Medals are nice, but the chance to watch an athlete burst with a flash onto the Olympic scene is one of the great attractions of the Games. Damian Warner’s debut was about as memorable as it gets.
For the better part of 24 hours, the 22-year-old from London, Ont. flirted with medal territory in one of the Olympics’ marquee events, serving notice that Canada once again has a decathlon contender.
He finished fifth in a field of 29, a ranking that fails to capture the brilliance of his performance. Over two exhausting days and 10 events, Warner logged five personal bests, and remained within reach of the podium for much of the competition. He finished with 8,442 points, 335 more than his previous personal best and just 81 shy of the bronze-medal winner, Leonel Suarez of Cuba.
“It was an awesome experience,” Warner said. “It was a big goal just to come here to the Olympics. But to put together my best score ever? You couldn’t ask for anything more.”
Warner’s emergence caught even Canada’s hard core of track enthusiasts off guard, as the decathlon had been dominated in recent years by U.S. star Ashton Eaton, who won gold tonight, along with athletes Warner surpassed here, such as the hulking German Pascal Behrenbruch.
You had to scroll a full page down the IAAF of top performances in 2012 to find the 8,107 points Warner scored in June at the Canadian track and field championships—a lifetime-best, but not a number to put him in the hunt in London.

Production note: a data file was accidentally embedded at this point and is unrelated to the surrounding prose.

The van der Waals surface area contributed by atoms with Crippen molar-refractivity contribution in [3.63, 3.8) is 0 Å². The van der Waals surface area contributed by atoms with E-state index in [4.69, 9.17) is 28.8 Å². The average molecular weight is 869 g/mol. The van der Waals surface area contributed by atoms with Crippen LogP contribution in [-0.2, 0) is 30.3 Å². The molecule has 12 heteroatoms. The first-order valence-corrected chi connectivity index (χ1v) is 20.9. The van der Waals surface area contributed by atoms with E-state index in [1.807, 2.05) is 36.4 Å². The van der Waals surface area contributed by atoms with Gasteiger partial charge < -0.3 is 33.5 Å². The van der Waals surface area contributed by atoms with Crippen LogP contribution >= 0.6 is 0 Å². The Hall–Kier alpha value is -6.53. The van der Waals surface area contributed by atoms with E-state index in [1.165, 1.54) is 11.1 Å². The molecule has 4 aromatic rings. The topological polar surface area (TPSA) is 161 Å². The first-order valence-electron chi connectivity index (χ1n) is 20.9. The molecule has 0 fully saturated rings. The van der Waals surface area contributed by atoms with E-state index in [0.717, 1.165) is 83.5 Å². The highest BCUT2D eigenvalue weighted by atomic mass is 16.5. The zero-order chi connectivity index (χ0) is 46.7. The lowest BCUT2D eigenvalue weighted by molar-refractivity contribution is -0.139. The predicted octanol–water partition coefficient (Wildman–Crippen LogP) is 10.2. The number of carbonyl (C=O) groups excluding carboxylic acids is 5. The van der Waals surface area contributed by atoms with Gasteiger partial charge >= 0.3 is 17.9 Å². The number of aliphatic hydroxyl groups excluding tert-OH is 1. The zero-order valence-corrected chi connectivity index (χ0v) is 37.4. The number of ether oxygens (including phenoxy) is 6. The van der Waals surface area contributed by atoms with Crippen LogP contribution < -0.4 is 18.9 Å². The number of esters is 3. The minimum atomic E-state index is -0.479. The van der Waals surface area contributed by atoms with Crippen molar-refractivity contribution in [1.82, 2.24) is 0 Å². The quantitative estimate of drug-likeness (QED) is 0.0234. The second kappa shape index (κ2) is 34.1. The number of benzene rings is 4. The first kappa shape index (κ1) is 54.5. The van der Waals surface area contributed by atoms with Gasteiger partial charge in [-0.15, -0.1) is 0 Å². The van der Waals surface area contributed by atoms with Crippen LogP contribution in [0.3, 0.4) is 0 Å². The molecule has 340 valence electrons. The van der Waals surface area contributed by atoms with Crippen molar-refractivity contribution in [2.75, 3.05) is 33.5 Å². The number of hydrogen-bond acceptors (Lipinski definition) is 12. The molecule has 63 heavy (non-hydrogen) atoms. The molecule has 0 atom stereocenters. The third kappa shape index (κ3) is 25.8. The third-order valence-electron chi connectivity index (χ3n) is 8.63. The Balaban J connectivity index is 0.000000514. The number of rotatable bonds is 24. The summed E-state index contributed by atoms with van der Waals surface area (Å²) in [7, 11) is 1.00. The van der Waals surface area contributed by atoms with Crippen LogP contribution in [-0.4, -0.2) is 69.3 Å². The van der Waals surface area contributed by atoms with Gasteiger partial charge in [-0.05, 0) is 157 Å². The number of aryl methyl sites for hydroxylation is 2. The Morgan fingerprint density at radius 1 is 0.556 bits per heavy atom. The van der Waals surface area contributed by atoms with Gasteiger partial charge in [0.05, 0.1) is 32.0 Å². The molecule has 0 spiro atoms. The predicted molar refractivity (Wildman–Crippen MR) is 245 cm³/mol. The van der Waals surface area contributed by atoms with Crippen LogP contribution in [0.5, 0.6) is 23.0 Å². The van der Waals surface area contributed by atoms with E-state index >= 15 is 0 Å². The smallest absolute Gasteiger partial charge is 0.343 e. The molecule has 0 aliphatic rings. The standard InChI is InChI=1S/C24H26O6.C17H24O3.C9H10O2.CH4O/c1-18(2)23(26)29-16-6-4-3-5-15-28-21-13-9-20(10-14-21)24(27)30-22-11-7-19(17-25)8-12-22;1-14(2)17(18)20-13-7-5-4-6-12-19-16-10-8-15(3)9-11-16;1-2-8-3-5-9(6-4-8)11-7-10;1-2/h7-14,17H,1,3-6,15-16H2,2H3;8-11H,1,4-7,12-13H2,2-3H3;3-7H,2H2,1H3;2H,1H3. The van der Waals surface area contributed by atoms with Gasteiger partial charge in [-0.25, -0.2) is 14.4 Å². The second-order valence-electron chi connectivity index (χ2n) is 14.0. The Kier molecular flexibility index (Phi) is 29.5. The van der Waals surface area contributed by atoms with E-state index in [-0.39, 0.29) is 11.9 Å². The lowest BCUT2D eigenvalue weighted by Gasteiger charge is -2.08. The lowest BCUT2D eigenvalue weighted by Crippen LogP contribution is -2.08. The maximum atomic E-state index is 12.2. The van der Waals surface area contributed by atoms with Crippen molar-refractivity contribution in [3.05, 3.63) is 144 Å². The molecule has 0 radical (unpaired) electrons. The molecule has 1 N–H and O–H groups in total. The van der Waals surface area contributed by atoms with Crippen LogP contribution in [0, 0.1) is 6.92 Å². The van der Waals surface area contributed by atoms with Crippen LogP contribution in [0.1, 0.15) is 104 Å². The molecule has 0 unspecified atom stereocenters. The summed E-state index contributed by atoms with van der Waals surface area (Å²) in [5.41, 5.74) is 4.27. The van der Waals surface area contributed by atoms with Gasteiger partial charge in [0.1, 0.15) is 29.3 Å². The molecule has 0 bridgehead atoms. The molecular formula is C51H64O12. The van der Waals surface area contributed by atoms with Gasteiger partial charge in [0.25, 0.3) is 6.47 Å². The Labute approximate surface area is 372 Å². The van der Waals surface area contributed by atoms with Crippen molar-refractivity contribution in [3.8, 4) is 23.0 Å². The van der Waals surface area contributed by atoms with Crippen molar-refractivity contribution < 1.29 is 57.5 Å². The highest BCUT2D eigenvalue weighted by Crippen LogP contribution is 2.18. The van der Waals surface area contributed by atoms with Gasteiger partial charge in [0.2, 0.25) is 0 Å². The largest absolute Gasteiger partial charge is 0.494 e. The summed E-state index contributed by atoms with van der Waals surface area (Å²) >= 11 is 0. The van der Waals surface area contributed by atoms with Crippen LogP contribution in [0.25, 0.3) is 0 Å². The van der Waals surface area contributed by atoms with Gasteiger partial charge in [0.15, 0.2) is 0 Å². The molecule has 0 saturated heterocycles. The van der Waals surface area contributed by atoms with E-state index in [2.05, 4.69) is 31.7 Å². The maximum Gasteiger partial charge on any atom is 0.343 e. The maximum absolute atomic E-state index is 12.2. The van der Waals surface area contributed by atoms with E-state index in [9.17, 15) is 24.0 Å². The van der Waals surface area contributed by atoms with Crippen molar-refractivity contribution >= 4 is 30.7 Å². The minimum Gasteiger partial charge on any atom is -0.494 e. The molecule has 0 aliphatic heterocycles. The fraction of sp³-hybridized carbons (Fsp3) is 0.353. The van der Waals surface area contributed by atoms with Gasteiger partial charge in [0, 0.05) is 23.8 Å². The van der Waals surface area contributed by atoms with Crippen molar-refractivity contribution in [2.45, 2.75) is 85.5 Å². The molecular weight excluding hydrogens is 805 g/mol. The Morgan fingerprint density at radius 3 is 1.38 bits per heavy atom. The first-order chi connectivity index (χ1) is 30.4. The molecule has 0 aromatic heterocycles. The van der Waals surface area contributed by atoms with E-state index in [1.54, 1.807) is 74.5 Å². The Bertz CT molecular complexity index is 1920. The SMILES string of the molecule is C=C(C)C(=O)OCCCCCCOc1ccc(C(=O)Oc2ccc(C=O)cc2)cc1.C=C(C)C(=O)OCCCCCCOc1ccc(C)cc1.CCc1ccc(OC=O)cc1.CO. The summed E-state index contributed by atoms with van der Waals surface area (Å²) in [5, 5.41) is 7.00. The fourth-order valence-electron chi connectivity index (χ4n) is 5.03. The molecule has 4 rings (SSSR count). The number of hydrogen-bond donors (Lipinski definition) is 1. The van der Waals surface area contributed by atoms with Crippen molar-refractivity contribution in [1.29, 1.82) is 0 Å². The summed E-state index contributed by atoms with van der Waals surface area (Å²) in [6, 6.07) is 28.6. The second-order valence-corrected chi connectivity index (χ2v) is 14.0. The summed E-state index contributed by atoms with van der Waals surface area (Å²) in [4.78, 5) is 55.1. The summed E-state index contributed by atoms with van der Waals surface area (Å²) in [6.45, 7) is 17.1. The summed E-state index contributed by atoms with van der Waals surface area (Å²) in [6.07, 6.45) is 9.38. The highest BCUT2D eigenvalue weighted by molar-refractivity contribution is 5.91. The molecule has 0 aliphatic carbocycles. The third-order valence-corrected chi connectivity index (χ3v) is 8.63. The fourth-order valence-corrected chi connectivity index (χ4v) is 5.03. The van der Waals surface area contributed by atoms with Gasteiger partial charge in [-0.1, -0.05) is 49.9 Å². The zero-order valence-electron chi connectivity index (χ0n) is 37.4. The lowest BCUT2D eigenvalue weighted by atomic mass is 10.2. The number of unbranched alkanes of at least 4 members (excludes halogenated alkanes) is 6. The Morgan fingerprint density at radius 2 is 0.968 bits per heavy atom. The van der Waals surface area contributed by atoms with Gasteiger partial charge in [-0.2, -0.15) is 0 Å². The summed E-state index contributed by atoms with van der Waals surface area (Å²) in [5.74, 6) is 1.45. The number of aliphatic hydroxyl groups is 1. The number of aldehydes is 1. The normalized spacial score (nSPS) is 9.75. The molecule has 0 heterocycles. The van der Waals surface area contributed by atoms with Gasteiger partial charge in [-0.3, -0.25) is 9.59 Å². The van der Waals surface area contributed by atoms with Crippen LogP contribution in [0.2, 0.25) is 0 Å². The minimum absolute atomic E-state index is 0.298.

Then, on Wednesday, he found confidence he didn’t know he possessed. Warner came third in the 100-metre, and followed that up with a second in the long jump, leaping a personal-best 7.54 metres. A fourth in the 400-m bumped him up to podium territory, where he stayed—give or take a place—for the rest of the competition.
It was the best performance by a Canadian triathlete since Michael Smith blew away the competition in 1996 at a meet in Götis, Austria, with 8,626 points.
For Warner, a converted basketball player, the magical run capped a winding journey into decathlon, which began when track club coaches persuaded him two and a-half years ago to branch out from long jump and triple jump. He placed 13th at the world championships in Daegu, South Korea—an experience that taught him much.
“I was a little star-struck when I went in there,” he recalls. “I’d watched [my competitors] on YouTube. But now it’s just like they’re another competitor.”
And like this Olympics thing is old hat for Warner. By the middle of the event in London, he was stoking up the crowd for his jumps and throws, feasting off the energy of 80,000 spectators. “Everybody got into it,” he said. “I got carried along by the crowd and it was just an amazing experience.”
One he, and a new legion of fans back home, hope he’ll soon repeat.